A new poll looking at American attitudes towards Muslims and the Arab world has been published by the University of Maryland. The poll was carried out this month with a sample size of 737 adults who were asked questions on US foreign aid; the importance of American diplomacy in the Middle East; Iran’s nuclear programme; the recent embassy attacks in Libya and Egypt and America’s involvement in the conflict in Syria.
Some of the key findings are summarised below:
Attacks in Egypt and Libya
• A majority of those polled said that the attacks against American diplomatic missions in Egypt and Libya were supported only by extremist minorities - 63% for Egypt, 61% for Libya, respectively.
Views of Egypt and Libya
• 42% favour reducing aid to Egypt whilst 29% want to stop it altogether and 25% want to keep aid at the same levels. Only 1% want to increase it. The study states that “When this finding is compared to two very similar questions asked in June 2012 by the Chicago Council on Global Affairs, it appears that the majority preferring to lower aid to Egypt has grown significantly.”
• The questions on aid to Egypt also illustrates a partisan divide, with 85% of Republicans expressing a desire to lower aid compared to 64% of Democrats.
America’s role in the Middle East
• 46% of respondents favoured maintaining current levels of diplomacy in the region. 34% said the US should decrease its diplomatic involvement, and 14% said diplomatic involvement should be increased.
• Support for promoting democracy has cooled slightly since the Arab Spring - 50% agreed with the statement, “I would want to see a country become more democratic even if this resulted in the country being more likely to oppose US policies”- down from 57% in April 2011.
• The poll also illustrates that people see the uprisings in the Middle East as different from before. Only 15% polled said they saw it as ‘ordinary people seeking freedom and democracy’ compared to 45% in April 2011. 38% now believe that the uprisings are about ‘Islamist groups seeking political power’, up from 15% in April 2011. Most, however, view it as about both of these things equally. The report states that “Presumably this shift is prompted by the different character of the recent uprisings as compared to those during the Arab spring.”
Views of Arabs and Muslims
• 42% thought that “violent conflict is bound to keep happening” between ‘Islam and the West’, whilst a majority - 53% - agreed with the statement “it is possible for us to find common ground.” This figure is down on previous years (59% in 2011 and 68% after the 9/11 attacks in 2001).
• Again, opinions are divided along partisan lines - 60% of Republicans agree that “violent conflict is bound to keep happening” whilst 68% of Democrats agree that “it is possible for us to find common ground.”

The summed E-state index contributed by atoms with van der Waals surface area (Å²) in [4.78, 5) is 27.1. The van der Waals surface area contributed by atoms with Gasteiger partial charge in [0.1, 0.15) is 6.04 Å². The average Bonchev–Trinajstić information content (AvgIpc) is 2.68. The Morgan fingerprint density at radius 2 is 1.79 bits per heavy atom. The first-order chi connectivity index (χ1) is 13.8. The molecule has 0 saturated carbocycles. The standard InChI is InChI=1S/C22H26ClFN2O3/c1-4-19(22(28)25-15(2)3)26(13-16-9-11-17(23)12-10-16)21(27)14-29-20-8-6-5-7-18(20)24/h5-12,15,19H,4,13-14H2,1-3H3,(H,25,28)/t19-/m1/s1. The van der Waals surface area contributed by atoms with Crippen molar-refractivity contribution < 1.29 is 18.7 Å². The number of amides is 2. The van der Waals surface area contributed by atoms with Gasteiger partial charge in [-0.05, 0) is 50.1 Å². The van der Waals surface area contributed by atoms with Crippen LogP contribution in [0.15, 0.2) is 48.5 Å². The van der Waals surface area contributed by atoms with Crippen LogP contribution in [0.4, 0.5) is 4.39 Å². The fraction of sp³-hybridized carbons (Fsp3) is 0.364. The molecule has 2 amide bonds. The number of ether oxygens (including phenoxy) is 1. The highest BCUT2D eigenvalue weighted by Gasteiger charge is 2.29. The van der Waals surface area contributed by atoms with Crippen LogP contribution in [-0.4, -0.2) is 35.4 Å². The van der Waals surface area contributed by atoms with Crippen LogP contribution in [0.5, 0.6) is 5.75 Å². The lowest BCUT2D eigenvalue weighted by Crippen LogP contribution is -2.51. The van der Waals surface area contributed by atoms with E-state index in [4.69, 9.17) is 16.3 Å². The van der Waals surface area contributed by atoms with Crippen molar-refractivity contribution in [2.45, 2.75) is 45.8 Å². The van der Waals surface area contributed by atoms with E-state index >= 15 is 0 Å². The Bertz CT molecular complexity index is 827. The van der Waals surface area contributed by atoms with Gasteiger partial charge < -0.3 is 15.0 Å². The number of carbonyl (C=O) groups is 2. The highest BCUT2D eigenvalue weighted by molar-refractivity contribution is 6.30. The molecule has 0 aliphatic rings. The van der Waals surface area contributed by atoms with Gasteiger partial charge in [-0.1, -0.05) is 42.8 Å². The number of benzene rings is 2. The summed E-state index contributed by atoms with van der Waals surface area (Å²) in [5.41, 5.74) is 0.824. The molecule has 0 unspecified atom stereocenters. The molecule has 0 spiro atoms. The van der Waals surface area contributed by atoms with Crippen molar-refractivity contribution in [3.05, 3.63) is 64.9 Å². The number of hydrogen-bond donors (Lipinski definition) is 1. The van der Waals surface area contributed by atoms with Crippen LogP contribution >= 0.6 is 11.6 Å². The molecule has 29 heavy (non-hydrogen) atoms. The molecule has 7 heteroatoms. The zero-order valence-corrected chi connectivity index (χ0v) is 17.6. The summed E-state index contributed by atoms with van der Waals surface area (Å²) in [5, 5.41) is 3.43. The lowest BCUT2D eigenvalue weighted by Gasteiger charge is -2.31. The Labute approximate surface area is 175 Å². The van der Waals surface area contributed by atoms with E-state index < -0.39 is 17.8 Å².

• 51% think that the tensions between Islam and the West are more about conflicts of power and interests (down from 57% in 2011) compared to 43% of people who think that tensions are down to differences of religion and culture (up from 38% in 2011).
• Perceptions of Arab people in general are divided with 49% of respondents expressing a favorable view and 47% an unfavorable view.
• Views of Muslim people in general are evenly divided at 48%, similar to a year ago.
Possible Israeli strike against Iran’s nuclear programme
• 55% of respondents said that an Israeli strike on Iran would worsen the US’s “military and strategic position in the Middle East.” 63% favour discouraging Israel from launching a military attack on Iran.
The Syrian conflict
• A majority of respondents favoured “Increasing economic and diplomatic sanctions on Syria” (60%) and “Enforcing a no-fly zone over Syria” (59%) while support for supplying arms to anti-government groups; bombing Syrian air defences and sending troops into Syria was substantially lower at 22%, 21% and 13% respectively.
The poll sadly reflects a high level of hostility and distrust towards Islam and Muslims; the figure on viewing Muslims unfavourably - 48% is shockingly high, almost accounting for 1 in 2 Americans. The results of this recent poll are not too dissimilar from those of the 2009 Gallup survey, ‘Religious Perceptions in America’, which found that 53% of Americans hold an unfavourable view of Islam. The downwards trend in the view that common ground can be found between the West and Islam is similarly worrying, but concurs with recent findings from the Pew Research Centre which found an increase in anti-Muslim sentiment in the US.
Some of the questions and findings are also similar to those found in an opinion poll conducted by YouGov last month which touched on the same subjects. For example, majorities agreed with the idea that the anti-American violence which followed the anti-Islam video on Youtube, Innocence of Muslims, was supported by a minority of Muslims. The partisan variations on attitudes to things such as aid towards MENA countries and attitudes towards West-Muslim conflict/coexistence were also mirrored in the YouGov poll.
With respect to the higher levels of hostility amongst Republicans towards Muslims illustrated in the polling data, as we have previously pointed out, there are a number of reports which have been published in recent years - Smearcasting (2008) and Fear Inc (2011) - which have identified members of the Republican Party who contribute to Islamophobia in the US, as well as detailing Islamophobes who have tried to influence Republican Party policy. The renowned Islamophobe and founder of the Stop the Islamization of America, Pamela Geller, for example has been involved in the Republican-aligned Tea Party movement in the US. An Observer investigation in 2010 found that the movement had developed links with the English Defence League as well as other anti-Islam movements in Europe.
The full report from the University of Maryland can be found here.
|< Prev||Next >|